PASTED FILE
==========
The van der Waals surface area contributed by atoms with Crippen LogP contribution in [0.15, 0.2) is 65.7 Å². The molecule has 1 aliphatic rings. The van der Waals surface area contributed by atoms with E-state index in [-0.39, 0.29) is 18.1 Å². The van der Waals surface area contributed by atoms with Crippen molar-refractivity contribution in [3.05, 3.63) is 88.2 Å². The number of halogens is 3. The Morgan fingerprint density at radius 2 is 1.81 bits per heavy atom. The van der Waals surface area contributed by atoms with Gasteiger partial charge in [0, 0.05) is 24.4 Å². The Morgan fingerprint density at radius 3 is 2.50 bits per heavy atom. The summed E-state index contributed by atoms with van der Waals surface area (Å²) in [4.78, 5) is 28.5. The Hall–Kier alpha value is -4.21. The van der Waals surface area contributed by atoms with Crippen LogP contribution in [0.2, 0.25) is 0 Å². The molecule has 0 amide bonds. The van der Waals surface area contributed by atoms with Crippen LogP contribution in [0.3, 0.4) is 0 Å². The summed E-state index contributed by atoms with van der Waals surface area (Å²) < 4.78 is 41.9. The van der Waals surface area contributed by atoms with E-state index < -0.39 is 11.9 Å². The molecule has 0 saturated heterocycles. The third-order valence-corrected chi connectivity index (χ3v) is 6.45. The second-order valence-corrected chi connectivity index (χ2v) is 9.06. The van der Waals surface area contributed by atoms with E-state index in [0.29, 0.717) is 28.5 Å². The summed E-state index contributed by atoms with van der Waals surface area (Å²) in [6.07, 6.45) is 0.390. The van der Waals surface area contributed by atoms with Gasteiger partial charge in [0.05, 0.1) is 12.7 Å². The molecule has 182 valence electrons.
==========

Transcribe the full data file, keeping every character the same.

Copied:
The van der Waals surface area contributed by atoms with Crippen LogP contribution in [0.15, 0.2) is 65.7 Å². The molecule has 1 aliphatic rings. The van der Waals surface area contributed by atoms with E-state index in [-0.39, 0.29) is 18.1 Å². The van der Waals surface area contributed by atoms with Crippen molar-refractivity contribution in [3.05, 3.63) is 88.2 Å². The number of halogens is 3. The Morgan fingerprint density at radius 2 is 1.81 bits per heavy atom. The van der Waals surface area contributed by atoms with Gasteiger partial charge in [0, 0.05) is 24.4 Å². The Morgan fingerprint density at radius 3 is 2.50 bits per heavy atom. The summed E-state index contributed by atoms with van der Waals surface area (Å²) in [4.78, 5) is 28.5. The Hall–Kier alpha value is -4.21. The van der Waals surface area contributed by atoms with Crippen LogP contribution in [0.2, 0.25) is 0 Å². The molecule has 0 amide bonds. The van der Waals surface area contributed by atoms with Crippen LogP contribution in [0.3, 0.4) is 0 Å². The summed E-state index contributed by atoms with van der Waals surface area (Å²) < 4.78 is 41.9. The van der Waals surface area contributed by atoms with E-state index < -0.39 is 11.9 Å². The molecule has 0 saturated heterocycles. The third-order valence-corrected chi connectivity index (χ3v) is 6.45. The second-order valence-corrected chi connectivity index (χ2v) is 9.06. The van der Waals surface area contributed by atoms with E-state index in [0.29, 0.717) is 28.5 Å². The summed E-state index contributed by atoms with van der Waals surface area (Å²) in [6.07, 6.45) is 0.390. The van der Waals surface area contributed by atoms with Gasteiger partial charge in [0.05, 0.1) is 12.7 Å². The molecule has 182 valence electrons.